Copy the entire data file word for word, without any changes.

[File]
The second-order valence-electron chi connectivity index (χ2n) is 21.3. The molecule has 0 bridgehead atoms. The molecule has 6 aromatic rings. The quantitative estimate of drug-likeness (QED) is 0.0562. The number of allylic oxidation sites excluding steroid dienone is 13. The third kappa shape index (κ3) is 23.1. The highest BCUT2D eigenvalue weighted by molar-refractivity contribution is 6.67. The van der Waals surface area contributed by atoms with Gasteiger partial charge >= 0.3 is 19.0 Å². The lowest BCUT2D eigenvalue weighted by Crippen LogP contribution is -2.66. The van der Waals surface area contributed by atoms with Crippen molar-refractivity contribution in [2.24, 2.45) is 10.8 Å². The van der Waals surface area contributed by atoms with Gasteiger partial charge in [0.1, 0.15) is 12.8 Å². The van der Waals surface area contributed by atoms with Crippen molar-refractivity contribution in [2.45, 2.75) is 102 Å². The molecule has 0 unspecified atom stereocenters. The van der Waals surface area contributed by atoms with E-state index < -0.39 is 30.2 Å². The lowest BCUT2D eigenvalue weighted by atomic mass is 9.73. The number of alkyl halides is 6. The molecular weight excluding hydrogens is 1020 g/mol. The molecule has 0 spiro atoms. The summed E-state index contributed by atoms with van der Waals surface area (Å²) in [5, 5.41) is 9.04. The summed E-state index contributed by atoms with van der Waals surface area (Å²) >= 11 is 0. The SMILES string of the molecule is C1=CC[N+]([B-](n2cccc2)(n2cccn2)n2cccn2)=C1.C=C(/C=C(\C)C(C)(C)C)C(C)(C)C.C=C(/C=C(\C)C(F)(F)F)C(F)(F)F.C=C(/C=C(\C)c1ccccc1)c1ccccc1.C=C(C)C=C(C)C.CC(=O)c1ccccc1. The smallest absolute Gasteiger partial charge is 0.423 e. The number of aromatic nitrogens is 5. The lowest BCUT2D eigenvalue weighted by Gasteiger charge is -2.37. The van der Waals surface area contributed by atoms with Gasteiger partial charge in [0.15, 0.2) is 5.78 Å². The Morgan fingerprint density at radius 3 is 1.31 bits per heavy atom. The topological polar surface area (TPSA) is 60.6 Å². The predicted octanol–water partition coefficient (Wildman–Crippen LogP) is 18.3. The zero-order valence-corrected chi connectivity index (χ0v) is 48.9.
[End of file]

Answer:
The second-order valence-electron chi connectivity index (χ2n) is 21.3. The molecule has 0 bridgehead atoms. The molecule has 6 aromatic rings. The quantitative estimate of drug-likeness (QED) is 0.0562. The number of allylic oxidation sites excluding steroid dienone is 13. The third kappa shape index (κ3) is 23.1. The highest BCUT2D eigenvalue weighted by molar-refractivity contribution is 6.67. The van der Waals surface area contributed by atoms with Gasteiger partial charge >= 0.3 is 19.0 Å². The lowest BCUT2D eigenvalue weighted by Crippen LogP contribution is -2.66. The van der Waals surface area contributed by atoms with Crippen molar-refractivity contribution in [2.24, 2.45) is 10.8 Å². The van der Waals surface area contributed by atoms with Gasteiger partial charge in [0.1, 0.15) is 12.8 Å². The van der Waals surface area contributed by atoms with Crippen molar-refractivity contribution in [2.45, 2.75) is 102 Å². The molecule has 0 unspecified atom stereocenters. The van der Waals surface area contributed by atoms with E-state index < -0.39 is 30.2 Å². The lowest BCUT2D eigenvalue weighted by atomic mass is 9.73. The number of alkyl halides is 6. The molecular weight excluding hydrogens is 1020 g/mol. The molecule has 0 spiro atoms. The summed E-state index contributed by atoms with van der Waals surface area (Å²) in [5, 5.41) is 9.04. The summed E-state index contributed by atoms with van der Waals surface area (Å²) >= 11 is 0. The SMILES string of the molecule is C1=CC[N+]([B-](n2cccc2)(n2cccn2)n2cccn2)=C1.C=C(/C=C(\C)C(C)(C)C)C(C)(C)C.C=C(/C=C(\C)C(F)(F)F)C(F)(F)F.C=C(/C=C(\C)c1ccccc1)c1ccccc1.C=C(C)C=C(C)C.CC(=O)c1ccccc1. The smallest absolute Gasteiger partial charge is 0.423 e. The number of aromatic nitrogens is 5. The lowest BCUT2D eigenvalue weighted by Gasteiger charge is -2.37. The van der Waals surface area contributed by atoms with Gasteiger partial charge in [0.15, 0.2) is 5.78 Å². The Morgan fingerprint density at radius 3 is 1.31 bits per heavy atom. The topological polar surface area (TPSA) is 60.6 Å². The predicted octanol–water partition coefficient (Wildman–Crippen LogP) is 18.3. The zero-order valence-corrected chi connectivity index (χ0v) is 48.9.